Generating HTML5 using XSLT

by on Jan.28, 2011, under Technology, Tutorials

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Recently, I have been updating some of my HTML generation tools to output valid HTML5, rather than the XHTML 1.0 standard I have been using for the last few years. The main advantage from my perspective is the ability to use the more semantic block elements, such as the nav, section and article elements.

In general this is a fairly straightforward task, as I am generating clean XHTML using XSLT and my template library works pretty well, but I ran into some problems whilst validating the output using the W3C Validator.

The first issue is to sort the DOCTYPE out. The XHTML doctype looks like this:

<!DOCTYPE html
    PUBLICĀ "-//W3C//DTD XHTML 1.0 Strict//EN"

This is easy to generate in XSLT using the following output element.

<xsl:output encoding="UTF-8" indent="yes" method="xml"
    doctype-public="-//W3C//DTD XHTML 1.0 Strict//EN"
    doctype-system="" />

This unfortunately forces the document to validate against the XHTML 1.0 specification which does not include all the lovely new semantic elements – which means that my new documents are suddenly invalid!

We need to generate:

<!DOCTYPE html>

which is really hard to do using XSLT. I have read a number of articles that suggest you output the element as text, however this is extremely ugly and as it turns out, incorrect.

The correct XSLT incantation is:

     indent="yes" />

This forces use of a dummy DTD (about:legacy-compat), which is the W3C recommended way of not using a standard DTD URI.

Now the W3C validator will happily validate against the HTML5 specification rather than the XHTML 1.0 specification.

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12 Comments for this entry

  • Kuldeep

    Hi Mike,
    Its a nice article with good information of xsl & html5.

  • Joerka Deen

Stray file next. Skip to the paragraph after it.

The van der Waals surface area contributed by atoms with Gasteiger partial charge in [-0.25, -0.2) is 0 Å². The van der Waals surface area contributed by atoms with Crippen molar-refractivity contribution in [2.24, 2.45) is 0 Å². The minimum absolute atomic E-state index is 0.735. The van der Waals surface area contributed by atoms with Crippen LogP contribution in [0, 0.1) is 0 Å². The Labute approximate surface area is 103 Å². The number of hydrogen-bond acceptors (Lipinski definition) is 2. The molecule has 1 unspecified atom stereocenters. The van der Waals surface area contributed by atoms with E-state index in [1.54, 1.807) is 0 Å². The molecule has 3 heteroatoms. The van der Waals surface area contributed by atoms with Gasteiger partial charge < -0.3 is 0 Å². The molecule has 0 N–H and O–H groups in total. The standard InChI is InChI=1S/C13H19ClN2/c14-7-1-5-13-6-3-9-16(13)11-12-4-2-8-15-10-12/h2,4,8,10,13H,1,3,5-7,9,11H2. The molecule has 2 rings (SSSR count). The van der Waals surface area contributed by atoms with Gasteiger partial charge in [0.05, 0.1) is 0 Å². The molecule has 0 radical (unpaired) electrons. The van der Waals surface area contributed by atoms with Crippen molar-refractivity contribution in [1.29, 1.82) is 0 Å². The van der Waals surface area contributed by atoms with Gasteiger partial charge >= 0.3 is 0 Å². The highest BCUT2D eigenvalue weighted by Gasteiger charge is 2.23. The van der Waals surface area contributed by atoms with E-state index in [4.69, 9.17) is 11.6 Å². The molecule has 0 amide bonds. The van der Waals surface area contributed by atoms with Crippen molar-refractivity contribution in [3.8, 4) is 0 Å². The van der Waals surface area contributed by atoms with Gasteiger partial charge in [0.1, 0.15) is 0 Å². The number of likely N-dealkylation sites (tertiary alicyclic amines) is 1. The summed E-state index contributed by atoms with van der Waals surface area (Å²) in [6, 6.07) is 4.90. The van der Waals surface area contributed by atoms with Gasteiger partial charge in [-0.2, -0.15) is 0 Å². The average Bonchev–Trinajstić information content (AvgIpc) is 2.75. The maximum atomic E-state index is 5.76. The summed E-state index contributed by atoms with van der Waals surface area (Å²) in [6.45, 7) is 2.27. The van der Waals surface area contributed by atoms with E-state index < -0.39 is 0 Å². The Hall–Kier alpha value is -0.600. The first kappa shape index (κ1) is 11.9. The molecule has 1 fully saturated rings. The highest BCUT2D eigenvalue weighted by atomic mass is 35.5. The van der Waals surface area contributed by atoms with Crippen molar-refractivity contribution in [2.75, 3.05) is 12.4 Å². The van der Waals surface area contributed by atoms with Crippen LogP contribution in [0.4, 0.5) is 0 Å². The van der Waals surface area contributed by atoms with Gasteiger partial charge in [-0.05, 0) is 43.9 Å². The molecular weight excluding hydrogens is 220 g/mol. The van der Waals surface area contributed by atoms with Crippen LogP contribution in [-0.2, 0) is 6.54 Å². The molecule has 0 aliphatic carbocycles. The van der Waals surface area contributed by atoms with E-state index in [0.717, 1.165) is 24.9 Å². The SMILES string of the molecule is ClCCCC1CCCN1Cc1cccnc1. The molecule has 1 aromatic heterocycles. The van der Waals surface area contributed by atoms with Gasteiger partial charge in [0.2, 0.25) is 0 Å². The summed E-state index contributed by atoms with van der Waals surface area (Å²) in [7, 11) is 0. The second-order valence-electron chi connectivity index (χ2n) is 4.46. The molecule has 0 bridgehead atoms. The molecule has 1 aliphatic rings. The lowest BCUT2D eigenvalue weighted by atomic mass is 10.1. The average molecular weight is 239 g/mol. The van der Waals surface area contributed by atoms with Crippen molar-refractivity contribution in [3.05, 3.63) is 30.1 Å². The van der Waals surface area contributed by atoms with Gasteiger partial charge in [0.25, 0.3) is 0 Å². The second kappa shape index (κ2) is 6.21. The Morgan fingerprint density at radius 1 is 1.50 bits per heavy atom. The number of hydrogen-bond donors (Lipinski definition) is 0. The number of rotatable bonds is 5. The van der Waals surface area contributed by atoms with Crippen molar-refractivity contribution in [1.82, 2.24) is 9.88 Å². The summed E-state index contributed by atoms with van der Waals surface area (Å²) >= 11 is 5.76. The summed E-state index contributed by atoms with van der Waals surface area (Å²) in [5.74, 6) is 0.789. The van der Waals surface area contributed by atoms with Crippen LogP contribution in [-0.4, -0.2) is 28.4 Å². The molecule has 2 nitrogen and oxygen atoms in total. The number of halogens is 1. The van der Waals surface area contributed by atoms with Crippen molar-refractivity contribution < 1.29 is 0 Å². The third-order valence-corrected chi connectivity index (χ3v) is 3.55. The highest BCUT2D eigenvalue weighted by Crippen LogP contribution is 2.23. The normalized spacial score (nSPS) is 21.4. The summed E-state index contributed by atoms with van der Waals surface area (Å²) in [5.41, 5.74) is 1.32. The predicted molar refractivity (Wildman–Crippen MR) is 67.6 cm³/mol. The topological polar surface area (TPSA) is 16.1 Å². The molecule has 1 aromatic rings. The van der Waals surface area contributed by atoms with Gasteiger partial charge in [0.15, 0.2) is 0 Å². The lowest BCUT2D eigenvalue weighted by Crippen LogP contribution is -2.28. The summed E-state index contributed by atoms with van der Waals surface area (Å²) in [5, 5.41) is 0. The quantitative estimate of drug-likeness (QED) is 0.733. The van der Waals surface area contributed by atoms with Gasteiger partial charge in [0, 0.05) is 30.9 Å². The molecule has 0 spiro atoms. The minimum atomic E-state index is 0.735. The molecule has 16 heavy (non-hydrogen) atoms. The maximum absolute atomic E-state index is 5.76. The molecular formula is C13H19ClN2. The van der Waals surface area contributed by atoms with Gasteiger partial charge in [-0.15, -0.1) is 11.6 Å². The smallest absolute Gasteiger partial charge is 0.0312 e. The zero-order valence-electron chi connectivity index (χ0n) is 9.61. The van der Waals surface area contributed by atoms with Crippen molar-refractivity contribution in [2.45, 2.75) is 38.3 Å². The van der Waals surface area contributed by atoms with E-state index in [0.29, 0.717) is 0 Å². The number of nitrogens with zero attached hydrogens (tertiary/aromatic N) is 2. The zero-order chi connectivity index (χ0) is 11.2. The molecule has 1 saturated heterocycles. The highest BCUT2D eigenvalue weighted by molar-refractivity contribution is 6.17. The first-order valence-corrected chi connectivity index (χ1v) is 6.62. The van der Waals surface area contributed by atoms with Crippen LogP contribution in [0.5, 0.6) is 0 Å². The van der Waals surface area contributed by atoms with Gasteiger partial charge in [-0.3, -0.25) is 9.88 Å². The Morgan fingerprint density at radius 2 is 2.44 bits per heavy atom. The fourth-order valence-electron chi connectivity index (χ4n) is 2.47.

Thanks. Just what I needed

  • Brendan

    This causes errors for me as tags are now treated like which is incorrect.

  • Mike

    Hi Brendan,

    using the method shown does mean the document is treated as strict XML rather than HTML, so extra care needs to be taken with things like empty tags and so on, but is the best half way house I have come up with until the parsers have a flag to indicate that you are working in HTML5 with XML syntax.

    The other alternative I have used is to use a pure XHTML 1.0 transform and then run a string replace before sending it to the client (to replace the doctype with the HTML5 one), but that seems a bit wrong IMHO.

    What are your thoughts?


  • Brian Z.


    Please delete my last comment, I entered in the tags and it hid the tags in my last comment, so my last comment won’t make sense. Here’s the comments with out the tag markup.

    Nice post. How do you deal with elements like textarea? textarea is an empty element, but if it treats it as xml, it will self close the tag, and this causes a problem…

    I found away to work around elements like style and script, by putting xsl:comments in the middle them, it keeps them from self-closing. But, by putting a comment inside of textarea, it causes problems with the textarea.

    Any thoughts?

  • Giorgos

    Hi Mike,
    I am trying the one you recommend with no luck. and some other tags still get an error. I am using the Umbraco CMS but I can’t make it work with html 5.
    Cheers, Giorgos

  • Jim Michaels

    I get total garbage using this. the last method gives me the text of everything in the page all run together with spaces between. will look elsewhere for solution for now.

  • Jim Michaels

    this is modified as a fix from what you gave. it outputs

    and it doesn’t output my html5 like a garbage pile. it looks very nicely formatted, as it should.

    the difference was I changed xml to html. that fixed it.

  • Mike

    That’s interesting – which XSL parser are you using? I use LibXML/LibXSLT in Python which doesn’t show that behaviour.

  • Mike

    Definitely interested in which parser combination you are using! I have issues with the “html” output type, possibly because I use mixed namespaces in my output, but would be interested in seeing your transform chain to compare.

    To be honest, I’m still not entirely happy with the “pure” XSL approach to HTML5 transforms – there are a couple of instances where the output isn’t right, so still have a string replace stage in my output code (which doesn’t feel like a great solution).

  • Mike

    Hi Giorgios,

    I’m sorry, I’m not really familiar with how Umbraco handles XSLT, although as a .NET application I would imagine the parser would be pretty compliant with W3C specs. I’ll ask around and see if I can work it out.

    Cheers, Mike

  • Tracy

    This is just what i need, Thanks a lot.

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